Imation M-Class SSD review

Is this SSD a wolf in sheep's clothing or a duck in a wooly hat?

Imation M-Class SSD
The Imation M-Class SSD shows us that SSDs have still got a long way to come before they are mainstream components

TechRadar Verdict

Certainly not the best storage solution to be had considering some of the SSD competition and even struggles to keep up with old rotational drives


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    3.5-inch form factor


  • -

    Slow read/write speeds for SSDs

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SSDs are always expensive, that's something we can now take for granted. Sometimes you get the odd bargain cropping up, such as Kingston's li'l 40GB lightening rod, the SSD Now V-series, but by and large you're going to be forking out a hell of a lot of cash for the privilege of no moving parts.

The usual trade-off though has been in terms of speed; a good SSD can outperform even the fastest of HDDs. So is Imation's M-Class a good SSD?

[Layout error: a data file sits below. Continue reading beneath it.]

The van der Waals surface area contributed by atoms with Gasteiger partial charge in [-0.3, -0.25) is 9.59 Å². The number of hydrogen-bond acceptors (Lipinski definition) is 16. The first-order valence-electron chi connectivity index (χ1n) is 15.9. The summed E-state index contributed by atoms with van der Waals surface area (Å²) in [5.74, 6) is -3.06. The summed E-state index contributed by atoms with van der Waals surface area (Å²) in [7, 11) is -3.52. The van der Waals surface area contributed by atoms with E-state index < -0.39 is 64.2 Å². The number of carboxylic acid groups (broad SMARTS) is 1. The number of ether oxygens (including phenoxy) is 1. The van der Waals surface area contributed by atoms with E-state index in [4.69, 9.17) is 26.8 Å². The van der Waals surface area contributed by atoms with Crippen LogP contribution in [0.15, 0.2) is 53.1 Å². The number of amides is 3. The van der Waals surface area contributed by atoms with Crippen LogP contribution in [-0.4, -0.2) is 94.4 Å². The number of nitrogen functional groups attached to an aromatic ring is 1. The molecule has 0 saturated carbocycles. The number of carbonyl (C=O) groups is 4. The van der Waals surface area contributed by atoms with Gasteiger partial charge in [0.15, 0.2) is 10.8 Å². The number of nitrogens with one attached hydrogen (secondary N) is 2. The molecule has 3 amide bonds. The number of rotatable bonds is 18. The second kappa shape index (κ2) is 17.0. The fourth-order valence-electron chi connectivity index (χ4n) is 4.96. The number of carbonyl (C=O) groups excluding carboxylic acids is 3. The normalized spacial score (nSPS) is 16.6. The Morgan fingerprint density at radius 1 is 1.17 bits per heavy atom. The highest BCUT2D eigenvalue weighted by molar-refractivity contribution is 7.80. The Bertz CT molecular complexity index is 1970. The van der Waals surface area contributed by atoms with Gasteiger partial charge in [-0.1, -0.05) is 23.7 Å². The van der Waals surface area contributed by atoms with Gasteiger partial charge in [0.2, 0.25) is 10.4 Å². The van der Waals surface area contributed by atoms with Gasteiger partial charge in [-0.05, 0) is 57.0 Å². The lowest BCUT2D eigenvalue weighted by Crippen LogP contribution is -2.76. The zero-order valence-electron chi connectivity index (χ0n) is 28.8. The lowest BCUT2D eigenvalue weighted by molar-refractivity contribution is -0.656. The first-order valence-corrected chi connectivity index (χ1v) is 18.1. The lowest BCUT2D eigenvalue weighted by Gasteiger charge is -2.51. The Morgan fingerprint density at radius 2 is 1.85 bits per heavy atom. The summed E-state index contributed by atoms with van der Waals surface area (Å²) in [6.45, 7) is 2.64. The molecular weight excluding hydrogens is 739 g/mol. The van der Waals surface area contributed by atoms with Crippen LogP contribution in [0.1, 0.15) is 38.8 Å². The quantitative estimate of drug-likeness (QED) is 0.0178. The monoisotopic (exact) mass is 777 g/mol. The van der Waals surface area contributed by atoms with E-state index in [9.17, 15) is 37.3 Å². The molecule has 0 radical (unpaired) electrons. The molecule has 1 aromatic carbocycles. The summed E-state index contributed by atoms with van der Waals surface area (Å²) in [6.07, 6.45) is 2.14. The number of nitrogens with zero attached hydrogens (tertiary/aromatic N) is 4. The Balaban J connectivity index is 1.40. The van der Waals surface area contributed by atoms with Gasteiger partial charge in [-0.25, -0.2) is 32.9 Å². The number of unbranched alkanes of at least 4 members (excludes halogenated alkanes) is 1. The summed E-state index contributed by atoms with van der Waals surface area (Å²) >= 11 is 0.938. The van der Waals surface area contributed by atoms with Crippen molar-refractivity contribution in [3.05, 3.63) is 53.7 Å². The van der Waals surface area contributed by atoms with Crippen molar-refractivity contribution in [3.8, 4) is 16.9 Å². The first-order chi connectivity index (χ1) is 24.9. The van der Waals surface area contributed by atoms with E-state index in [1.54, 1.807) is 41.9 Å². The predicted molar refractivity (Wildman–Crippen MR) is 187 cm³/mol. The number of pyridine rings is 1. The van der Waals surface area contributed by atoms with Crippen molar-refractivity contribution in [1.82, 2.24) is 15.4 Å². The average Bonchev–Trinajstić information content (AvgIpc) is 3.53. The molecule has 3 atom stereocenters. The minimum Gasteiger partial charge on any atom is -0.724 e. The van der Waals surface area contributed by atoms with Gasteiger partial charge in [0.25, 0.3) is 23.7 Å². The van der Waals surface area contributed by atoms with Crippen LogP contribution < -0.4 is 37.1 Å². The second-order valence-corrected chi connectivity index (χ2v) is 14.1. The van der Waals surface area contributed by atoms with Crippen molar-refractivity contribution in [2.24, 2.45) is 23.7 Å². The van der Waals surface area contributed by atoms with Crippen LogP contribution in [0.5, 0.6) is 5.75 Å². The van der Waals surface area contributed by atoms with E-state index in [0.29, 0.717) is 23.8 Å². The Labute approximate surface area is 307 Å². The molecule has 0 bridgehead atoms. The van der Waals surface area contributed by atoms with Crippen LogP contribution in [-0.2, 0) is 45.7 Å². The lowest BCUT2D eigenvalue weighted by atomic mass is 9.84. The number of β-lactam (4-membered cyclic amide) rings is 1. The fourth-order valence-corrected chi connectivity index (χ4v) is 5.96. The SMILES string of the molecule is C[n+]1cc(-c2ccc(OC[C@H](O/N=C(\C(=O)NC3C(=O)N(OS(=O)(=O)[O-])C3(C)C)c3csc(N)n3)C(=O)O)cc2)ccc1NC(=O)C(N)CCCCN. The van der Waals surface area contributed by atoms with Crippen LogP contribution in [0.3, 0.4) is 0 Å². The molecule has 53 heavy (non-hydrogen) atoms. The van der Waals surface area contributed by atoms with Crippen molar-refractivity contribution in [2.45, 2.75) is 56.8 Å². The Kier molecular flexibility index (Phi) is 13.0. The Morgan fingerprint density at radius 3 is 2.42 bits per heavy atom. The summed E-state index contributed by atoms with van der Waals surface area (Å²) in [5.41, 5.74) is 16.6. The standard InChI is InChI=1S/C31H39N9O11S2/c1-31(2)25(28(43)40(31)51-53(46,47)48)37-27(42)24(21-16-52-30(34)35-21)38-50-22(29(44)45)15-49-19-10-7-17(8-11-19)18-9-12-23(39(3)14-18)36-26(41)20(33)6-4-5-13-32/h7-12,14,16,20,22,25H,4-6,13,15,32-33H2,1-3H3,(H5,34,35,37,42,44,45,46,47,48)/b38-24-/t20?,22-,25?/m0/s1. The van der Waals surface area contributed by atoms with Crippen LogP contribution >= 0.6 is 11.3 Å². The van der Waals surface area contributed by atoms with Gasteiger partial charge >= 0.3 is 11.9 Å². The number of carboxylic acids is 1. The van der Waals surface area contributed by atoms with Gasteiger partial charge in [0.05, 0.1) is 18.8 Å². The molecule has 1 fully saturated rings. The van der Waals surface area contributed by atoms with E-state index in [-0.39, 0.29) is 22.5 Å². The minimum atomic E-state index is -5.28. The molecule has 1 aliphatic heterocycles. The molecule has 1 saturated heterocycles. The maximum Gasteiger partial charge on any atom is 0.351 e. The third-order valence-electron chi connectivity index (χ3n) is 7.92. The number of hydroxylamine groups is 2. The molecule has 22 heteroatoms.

Sadly for them, no. I'll get the positive out of the way first, as that'll take less time; it's been created in a 3.5-inch form factor so you can fit it in any standard HDD bay. Good-o, though increasingly irrelevant given the brackets that are now cropping up for the 2.5-inch drives.

Now the negatives. It's slow in modern SSD terms and falls well short of the promised 150MB/s and 90MB/s read/write speeds. It's also got rather low random 4K writes, simulating the constant, small writes that occur during normal drive operation.

Indeed, it takes quite something to make the Barracuda XT we've looked at seem like a bargain. Even when plugged into a SATA 3GB/s interface it's still just as quick as this drive, and it's 2TB of storage towers over this 128GB offering.

And it's cheaper. So if you want a quick SSD for bootdrive shenanigans then the far cheaper Kingston drive is a good, speedier bet, but if you're happy to spend £250 on a drive with this sort of performance then the Barracuda XT or WD's Caviar Black is for you.

But whatever happens, steer clear of the M-Class.

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